World Building

My oldest son has taken to writing, and he’s been quizzing me on world building. Most of what I learned about the process came from the late, great Dr. Douglass Parker. I feel so fortunate to have been mentored by him.

Anyway, taking a page from my parageography studies, I had told my son to first make a map and, if so inclined, a language. Then write some texts in that language. I think doing so—writing texts for the world your building, that is—requires you to have or create a sense of said world. When I was creating AElit with Dr. Parker, I wrote a book of proverbs in AElitian, as well as some play fragments, prayers, and the first couple chapters of their holy book. The AElitians, as it turned out, were very religious.

My son asked, “After you’ve drawn a map and made a language, what do you do?” Um . . . World building is no light thing. You basically have to create an existence as full as our reality. So I gave my son some things to consider:

  • What is the political structure of this world? Who runs things and by what authority? Are there elected officials? Is there a king? A noble class? Some combination of these things?
  • What are the natural resources? Is this a farming/pastoral society? If so, what’s the system for land ownership? Is there mining? If so, for what? Which leads me to
  • How does currency work? Is this a bartering society? Is power defined by wealth? Say there is a mining culture and various colored gemstones—are the different colors worth different amounts? How rare are any of them?
  • Are these people religious? If so, how religious? Do the priests hold power? Do they actually run the world? What is the belief system?
  • If there’s magic, how does it work? Is it learned or inherited? Is it considered good or evil? Do they burn witches, exile them, revere them? Is there a correlation between power and magic, religion and magic?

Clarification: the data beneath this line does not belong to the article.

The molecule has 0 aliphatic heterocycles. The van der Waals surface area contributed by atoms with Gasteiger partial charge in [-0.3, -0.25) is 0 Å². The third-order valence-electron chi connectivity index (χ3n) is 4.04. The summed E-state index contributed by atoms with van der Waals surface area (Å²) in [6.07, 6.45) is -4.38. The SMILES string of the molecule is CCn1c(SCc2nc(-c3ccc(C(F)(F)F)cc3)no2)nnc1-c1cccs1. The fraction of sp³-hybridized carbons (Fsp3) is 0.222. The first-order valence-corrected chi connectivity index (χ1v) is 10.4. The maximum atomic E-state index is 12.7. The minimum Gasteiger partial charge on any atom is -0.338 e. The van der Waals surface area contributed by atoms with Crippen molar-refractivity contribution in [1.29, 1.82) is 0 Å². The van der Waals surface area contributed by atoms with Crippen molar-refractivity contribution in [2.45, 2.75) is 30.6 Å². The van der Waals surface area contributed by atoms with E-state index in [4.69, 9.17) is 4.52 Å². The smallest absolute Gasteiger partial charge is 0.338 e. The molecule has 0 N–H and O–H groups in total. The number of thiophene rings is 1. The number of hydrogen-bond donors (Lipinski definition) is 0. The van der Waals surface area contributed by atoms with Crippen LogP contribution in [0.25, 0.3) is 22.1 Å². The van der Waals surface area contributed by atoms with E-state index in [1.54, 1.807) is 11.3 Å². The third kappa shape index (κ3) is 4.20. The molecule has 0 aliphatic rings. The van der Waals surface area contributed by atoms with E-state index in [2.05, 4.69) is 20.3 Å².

• Basic things: animals, plants, modes of transportation. Clothes—where do they come from, how are they made? How technologically advanced is this world? Do they have, say, watches? A calendar? Two suns? Do they read? Do they have art? What do they eat? What is an average day for an inhabitant of this world—do this for each class, or at the very least each main character. After all, a story starts when someone’s average day is disrupted. So what’s an average day?
  • The terrain. It may form natural boundaries that make a difference in your world. In AElit, for example, a ridge of mountains separates the AElitians from the D’robeans. While the AElitians are very religious, the D’robeans are not. Being exiled to D’robe is considered the worst thing that can happen to an AElitian, as D’robe is godless. How does geography work in your world?

Obviously this is not a complete list, just some things to consider when world building. And when you write, you probably won’t put most of this in your book. But it’s important to know anyway, to be thorough, because it shows when you write, even if you aren’t being explicit. An author who knows his or her world—it shows. The confidence comes through in the writing. It’s the difference between telling someone about a place you’ve visited—maybe even lived—versus a place you only kind of know about or read about somewhere once. LIVE in your world for a while. Even if you’re eager to start writing, don’t until you know your world inside and out.